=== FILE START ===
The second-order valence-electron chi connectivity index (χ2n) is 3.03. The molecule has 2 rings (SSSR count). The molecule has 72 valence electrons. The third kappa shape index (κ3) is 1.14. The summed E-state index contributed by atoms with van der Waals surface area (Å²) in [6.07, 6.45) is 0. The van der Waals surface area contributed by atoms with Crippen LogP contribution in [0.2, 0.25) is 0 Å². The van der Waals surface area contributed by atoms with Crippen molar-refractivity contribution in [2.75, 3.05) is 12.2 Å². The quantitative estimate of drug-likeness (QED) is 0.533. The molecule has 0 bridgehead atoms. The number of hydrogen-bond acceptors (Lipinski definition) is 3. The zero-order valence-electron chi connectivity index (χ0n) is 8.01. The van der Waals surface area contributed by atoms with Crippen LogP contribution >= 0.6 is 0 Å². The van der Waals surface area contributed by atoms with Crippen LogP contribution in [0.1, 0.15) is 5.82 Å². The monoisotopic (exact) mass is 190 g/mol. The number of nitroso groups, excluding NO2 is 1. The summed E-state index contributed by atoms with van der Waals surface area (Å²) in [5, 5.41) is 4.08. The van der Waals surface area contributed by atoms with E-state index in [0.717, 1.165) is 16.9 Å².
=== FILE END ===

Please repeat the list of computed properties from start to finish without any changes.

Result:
The second-order valence-electron chi connectivity index (χ2n) is 3.03. The molecule has 2 rings (SSSR count). The molecule has 72 valence electrons. The third kappa shape index (κ3) is 1.14. The summed E-state index contributed by atoms with van der Waals surface area (Å²) in [6.07, 6.45) is 0. The van der Waals surface area contributed by atoms with Crippen LogP contribution in [0.2, 0.25) is 0 Å². The van der Waals surface area contributed by atoms with Crippen molar-refractivity contribution in [2.75, 3.05) is 12.2 Å². The quantitative estimate of drug-likeness (QED) is 0.533. The molecule has 0 bridgehead atoms. The number of hydrogen-bond acceptors (Lipinski definition) is 3. The zero-order valence-electron chi connectivity index (χ0n) is 8.01. The van der Waals surface area contributed by atoms with Crippen LogP contribution >= 0.6 is 0 Å². The van der Waals surface area contributed by atoms with Crippen LogP contribution in [0.1, 0.15) is 5.82 Å². The monoisotopic (exact) mass is 190 g/mol. The number of nitroso groups, excluding NO2 is 1. The summed E-state index contributed by atoms with van der Waals surface area (Å²) in [5, 5.41) is 4.08. The van der Waals surface area contributed by atoms with E-state index in [0.717, 1.165) is 16.9 Å².